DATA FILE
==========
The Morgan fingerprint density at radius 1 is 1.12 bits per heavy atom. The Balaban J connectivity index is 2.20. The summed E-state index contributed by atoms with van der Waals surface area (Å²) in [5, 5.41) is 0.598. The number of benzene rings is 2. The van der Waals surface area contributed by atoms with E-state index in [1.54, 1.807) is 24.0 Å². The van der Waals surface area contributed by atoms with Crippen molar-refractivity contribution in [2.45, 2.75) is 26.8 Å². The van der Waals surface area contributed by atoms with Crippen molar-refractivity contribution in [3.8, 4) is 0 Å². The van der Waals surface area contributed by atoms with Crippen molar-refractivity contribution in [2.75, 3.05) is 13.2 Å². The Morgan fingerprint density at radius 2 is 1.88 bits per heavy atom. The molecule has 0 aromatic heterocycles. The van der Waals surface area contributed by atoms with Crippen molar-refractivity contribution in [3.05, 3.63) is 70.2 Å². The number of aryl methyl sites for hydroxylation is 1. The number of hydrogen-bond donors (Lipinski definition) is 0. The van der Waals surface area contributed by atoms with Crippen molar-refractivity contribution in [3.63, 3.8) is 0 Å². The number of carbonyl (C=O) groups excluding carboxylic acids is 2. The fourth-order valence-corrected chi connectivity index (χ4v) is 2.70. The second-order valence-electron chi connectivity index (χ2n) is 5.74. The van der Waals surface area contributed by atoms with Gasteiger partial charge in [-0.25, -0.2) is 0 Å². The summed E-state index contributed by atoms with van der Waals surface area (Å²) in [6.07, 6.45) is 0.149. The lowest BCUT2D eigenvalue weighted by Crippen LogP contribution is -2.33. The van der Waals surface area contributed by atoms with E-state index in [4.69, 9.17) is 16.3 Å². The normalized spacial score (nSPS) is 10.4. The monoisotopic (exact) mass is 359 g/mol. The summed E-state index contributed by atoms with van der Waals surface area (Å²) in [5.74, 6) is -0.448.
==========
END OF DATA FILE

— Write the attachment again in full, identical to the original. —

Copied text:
The Morgan fingerprint density at radius 1 is 1.12 bits per heavy atom. The Balaban J connectivity index is 2.20. The summed E-state index contributed by atoms with van der Waals surface area (Å²) in [5, 5.41) is 0.598. The number of benzene rings is 2. The van der Waals surface area contributed by atoms with E-state index in [1.54, 1.807) is 24.0 Å². The van der Waals surface area contributed by atoms with Crippen molar-refractivity contribution in [2.45, 2.75) is 26.8 Å². The van der Waals surface area contributed by atoms with Crippen molar-refractivity contribution in [3.8, 4) is 0 Å². The van der Waals surface area contributed by atoms with Crippen molar-refractivity contribution in [2.75, 3.05) is 13.2 Å². The Morgan fingerprint density at radius 2 is 1.88 bits per heavy atom. The molecule has 0 aromatic heterocycles. The van der Waals surface area contributed by atoms with Crippen molar-refractivity contribution in [3.05, 3.63) is 70.2 Å². The number of aryl methyl sites for hydroxylation is 1. The number of hydrogen-bond donors (Lipinski definition) is 0. The van der Waals surface area contributed by atoms with Crippen molar-refractivity contribution in [3.63, 3.8) is 0 Å². The number of carbonyl (C=O) groups excluding carboxylic acids is 2. The fourth-order valence-corrected chi connectivity index (χ4v) is 2.70. The second-order valence-electron chi connectivity index (χ2n) is 5.74. The van der Waals surface area contributed by atoms with Gasteiger partial charge in [-0.25, -0.2) is 0 Å². The summed E-state index contributed by atoms with van der Waals surface area (Å²) in [6.07, 6.45) is 0.149. The lowest BCUT2D eigenvalue weighted by Crippen LogP contribution is -2.33. The van der Waals surface area contributed by atoms with E-state index in [4.69, 9.17) is 16.3 Å². The normalized spacial score (nSPS) is 10.4. The monoisotopic (exact) mass is 359 g/mol. The summed E-state index contributed by atoms with van der Waals surface area (Å²) in [5.74, 6) is -0.448.